Edward Lacy, Jr., Appellant, v. A.l. Lockhart, Director, Arkansas Department of Correction, Appellee, 697 F.2d 271 (8th Cir. 1983)

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US Court of Appeals for the Eighth Circuit - 697 F.2d 271 (8th Cir. 1983) Submitted Dec. 17, 1982. Decided Jan. 12, 1983

Steve Clark, Atty. Gen. by William C. Mann, III, Asst. Atty. Gen., Little Rock, Ark., for appellee.

Before BRIGHT, Circuit Judge, FLOYD R. GIBSON, Senior Circuit Judge, and McMILLIAN, Circuit Judge.

PER CURIAM.


This matter comes before the court on the appeal of Edward Lacy, Jr. from the district court's1  denial of his petition for writ of habeas corpus under 28 U.S.C. § 2254. Lacy raises several issues on appeal, including whether the circumstances of an in-court identification were unconstitutionally suggestive and whether his trial counsel was ineffective in failing to challenge the basis for his sentence as an habitual offender. We affirm the judgment of the district court.

I. Background.

On October 13, 1979, an armed man held up a Roadrunner store in El Dorado, Arkansas. When the robber's pistol failed to fire, he fled into a waiting car and drove away with another person. Shortly thereafter, the police located the car and arrested Edward Sherman, who was hiding in the bushes nearby. Sherman claimed that he merely drove the getaway car, and he identified Edward Lacy, Jr. as the robber. Later that day, Lacy was taken into custody and charged with aggravated robbery.

At Lacy's trial on March 11, 1980, the principal witnesses for the prosecution were the two store clerks present during the robbery, Ruth Cassidy and Jewell Darden, and Lacy's accomplice, Sherman. Lacy based his defense on the contention that he was the driver and that Sherman performed the robbery. Sherman testified to the contrary, and at trial Darden identified Lacy as the robber. The jury returned a guilty verdict, and Lacy received a life sentence under Arkansas's habitual offender statute. After exhausting his state remedies,2  Lacy filed the instant section 2254 petition. The district court denied the petition without evidentiary hearing, but granted Lacy a certificate of probable cause to appeal. This appeal followed.

II. Issues.

A. Miranda Violation.

Lacy alleges that two incriminating statements3  which he made after being arrested but before receiving the Miranda warnings should have been suppressed. Miranda v. Arizona, 384 U.S. 436, 86 S. Ct. 1602, 16 L. Ed. 2d 694 (1966). The Arkansas trial court held a hearing on this issue and determined that the two statements were spontaneous. Because the statements were not produced by interrogation, the court held them admissible under Rhode Island v. Innis, 446 U.S. 291, 100 S. Ct. 1682, 64 L. Ed. 2d 297 (1980) (Miranda safeguards apply only when suspect subjected to direct questioning or its equivalent).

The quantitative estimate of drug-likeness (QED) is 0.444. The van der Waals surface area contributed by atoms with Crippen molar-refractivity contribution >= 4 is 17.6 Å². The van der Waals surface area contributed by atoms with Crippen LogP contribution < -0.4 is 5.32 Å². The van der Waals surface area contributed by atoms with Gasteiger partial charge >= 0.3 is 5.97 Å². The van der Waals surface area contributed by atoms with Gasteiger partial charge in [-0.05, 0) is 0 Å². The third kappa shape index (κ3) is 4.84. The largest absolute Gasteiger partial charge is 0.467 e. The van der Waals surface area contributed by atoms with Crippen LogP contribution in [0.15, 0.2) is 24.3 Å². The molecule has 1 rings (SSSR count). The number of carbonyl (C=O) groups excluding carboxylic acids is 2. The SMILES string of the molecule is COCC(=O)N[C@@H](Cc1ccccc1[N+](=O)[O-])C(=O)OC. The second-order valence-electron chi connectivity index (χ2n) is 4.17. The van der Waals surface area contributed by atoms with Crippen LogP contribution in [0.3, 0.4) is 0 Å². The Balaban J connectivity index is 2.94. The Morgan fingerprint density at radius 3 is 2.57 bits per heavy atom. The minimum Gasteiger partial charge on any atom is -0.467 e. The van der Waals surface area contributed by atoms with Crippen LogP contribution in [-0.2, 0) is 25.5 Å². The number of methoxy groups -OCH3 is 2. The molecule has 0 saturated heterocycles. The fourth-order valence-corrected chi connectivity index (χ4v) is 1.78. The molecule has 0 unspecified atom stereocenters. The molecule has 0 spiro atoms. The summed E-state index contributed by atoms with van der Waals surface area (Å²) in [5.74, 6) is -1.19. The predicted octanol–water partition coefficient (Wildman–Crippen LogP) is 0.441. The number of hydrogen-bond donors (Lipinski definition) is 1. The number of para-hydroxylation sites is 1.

The district court relied on Sumner v. Mata, 449 U.S. 539, 101 S. Ct. 764, 66 L. Ed. 2d 722 (1981), in deferring to the state court's finding of spontaneity, and accordingly agreed that the statements were properly admitted. After reviewing the record, we affirm the district court's decision to dismiss this argument without an evidentiary hearing. The facts were fully developed in the state court proceedings, and the state court applied the correct legal standards in admitting the statements.

B. In-court Identification.

Two eyewitnesses testified at Lacy's trial. One, Ruth Cassidy, was unable to identify Lacy as the robber. In the statement she gave to the police shortly after the crime, she described the robber as having a full beard and mustache. Police photos taken of both suspects when they were arrested showed that Sherman had a beard and Lacy had a small amount of hair on his chin. The other eyewitness, Jewell Darden, positively identified Lacy as the robber at trial. He had not seen Lacy between the incident and trial, and he, too, initially described the robber as bearded.